Book Image

Build Stunning Real-time VFX with Unreal Engine 5

By : Hrishikesh Andurlekar
5 (1)
Book Image

Build Stunning Real-time VFX with Unreal Engine 5

5 (1)
By: Hrishikesh Andurlekar

Overview of this book

While no game would be complete without visual effects, the ever-evolving VFX industry churns out stellar digital environments that can make your games stand out from the crowd. Build Stunning Real-time VFX with Unreal Engine 5 is here to help you boost your creativity using Niagara to make jaw-dropping particle systems backed by the power of Unreal Engine 5—without a line of code. This handy guide for VFX artists takes you through the principles and concepts of designing particle systems and design workflows, along with the architecture of Niagara, Unreal Engine 5’s VFX system. Throughout the book, you’ll build a series of mini projects that will put your particle system knowledge to the test. As you advance, you’ll cover topics such as creating your own custom modules, debugging workflows, and controlling particles with blueprints, and conclude by working on two projects that will bring everything together into a neat package. By the end of this VFX book, you’ll have a deeper understanding of particle systems, improving your skills, portfolio, and the chances of being employed by studios using Unreal Engine 5.
Table of Contents (16 chapters)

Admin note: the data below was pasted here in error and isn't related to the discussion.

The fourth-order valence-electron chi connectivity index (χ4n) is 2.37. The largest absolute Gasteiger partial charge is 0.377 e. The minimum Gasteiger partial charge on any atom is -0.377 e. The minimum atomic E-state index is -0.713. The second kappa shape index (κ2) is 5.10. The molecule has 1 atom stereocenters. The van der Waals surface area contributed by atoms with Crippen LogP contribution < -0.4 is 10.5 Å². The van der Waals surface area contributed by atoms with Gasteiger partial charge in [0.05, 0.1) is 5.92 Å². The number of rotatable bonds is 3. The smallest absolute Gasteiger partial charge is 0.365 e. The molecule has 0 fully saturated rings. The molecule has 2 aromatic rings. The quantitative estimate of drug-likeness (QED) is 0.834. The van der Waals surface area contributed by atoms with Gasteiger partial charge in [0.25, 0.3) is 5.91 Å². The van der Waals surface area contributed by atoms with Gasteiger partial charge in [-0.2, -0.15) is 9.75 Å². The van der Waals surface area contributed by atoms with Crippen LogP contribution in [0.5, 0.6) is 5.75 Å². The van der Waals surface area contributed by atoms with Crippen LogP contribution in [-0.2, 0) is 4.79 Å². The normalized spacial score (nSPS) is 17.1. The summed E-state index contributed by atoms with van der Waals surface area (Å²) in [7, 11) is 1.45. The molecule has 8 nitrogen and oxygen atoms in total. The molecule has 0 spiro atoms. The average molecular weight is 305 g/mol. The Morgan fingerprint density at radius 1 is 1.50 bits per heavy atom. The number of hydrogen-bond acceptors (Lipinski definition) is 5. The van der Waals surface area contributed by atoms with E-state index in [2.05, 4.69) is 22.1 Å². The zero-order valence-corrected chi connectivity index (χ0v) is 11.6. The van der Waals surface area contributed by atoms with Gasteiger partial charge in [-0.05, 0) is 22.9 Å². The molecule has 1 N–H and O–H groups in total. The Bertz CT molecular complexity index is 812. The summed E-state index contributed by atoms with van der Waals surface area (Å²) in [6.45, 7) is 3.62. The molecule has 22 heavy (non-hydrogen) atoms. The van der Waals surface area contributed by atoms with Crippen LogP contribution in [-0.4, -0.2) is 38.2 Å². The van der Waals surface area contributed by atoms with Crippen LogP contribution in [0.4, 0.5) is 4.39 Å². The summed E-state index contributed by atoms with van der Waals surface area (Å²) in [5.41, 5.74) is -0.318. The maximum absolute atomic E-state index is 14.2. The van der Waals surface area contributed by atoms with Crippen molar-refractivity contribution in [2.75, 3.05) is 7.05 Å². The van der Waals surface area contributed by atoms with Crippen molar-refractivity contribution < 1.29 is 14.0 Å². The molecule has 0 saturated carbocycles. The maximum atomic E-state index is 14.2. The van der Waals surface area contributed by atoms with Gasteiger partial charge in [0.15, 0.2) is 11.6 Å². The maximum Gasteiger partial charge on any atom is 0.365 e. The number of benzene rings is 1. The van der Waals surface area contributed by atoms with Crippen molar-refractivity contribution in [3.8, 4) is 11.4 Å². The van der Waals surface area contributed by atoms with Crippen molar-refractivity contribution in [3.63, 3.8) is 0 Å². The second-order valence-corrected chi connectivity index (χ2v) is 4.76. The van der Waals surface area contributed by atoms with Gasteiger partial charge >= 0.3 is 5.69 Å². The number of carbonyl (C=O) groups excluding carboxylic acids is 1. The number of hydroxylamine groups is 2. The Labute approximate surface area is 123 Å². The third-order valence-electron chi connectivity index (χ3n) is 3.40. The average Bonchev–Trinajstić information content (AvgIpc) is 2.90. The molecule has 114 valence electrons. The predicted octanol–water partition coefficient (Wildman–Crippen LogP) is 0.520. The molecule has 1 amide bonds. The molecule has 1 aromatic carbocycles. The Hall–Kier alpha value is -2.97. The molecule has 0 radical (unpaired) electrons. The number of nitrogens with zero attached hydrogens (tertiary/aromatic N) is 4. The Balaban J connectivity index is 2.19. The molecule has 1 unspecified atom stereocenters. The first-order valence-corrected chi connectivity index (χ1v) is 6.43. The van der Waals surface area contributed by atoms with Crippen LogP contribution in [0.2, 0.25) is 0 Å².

Part 1: Introduction to Niagara and Particle Systems in Unreal Engine 5
Part 2: Dive Deeper into Niagara for VFX

Debug Drawing

For some modules, it is difficult to visualize the properties that the module applies to the particle behavior. It may also not be very clear, from observing the resultant particle behavior, as to what is the contribution of a particular module to that behavior.

In these cases, having the capability of representing such properties in a way that is easy to debug is very helpful. For example, the direction of movement of a particle, the direction in which the force is being applied, and so on can be drawn on top of the particle system render as debug lines to make it clear to the user what exactly is happening in the system. The Debug Drawing feature is available on a few select modules.

We’ll take a look at a few examples.

For our first example, let us create an emitter called NE_DebugDemo using the fountain template.

Figure 10.23: Creating the NE_DebugDemo emitter using the fountain template

We will add a Collision module to this...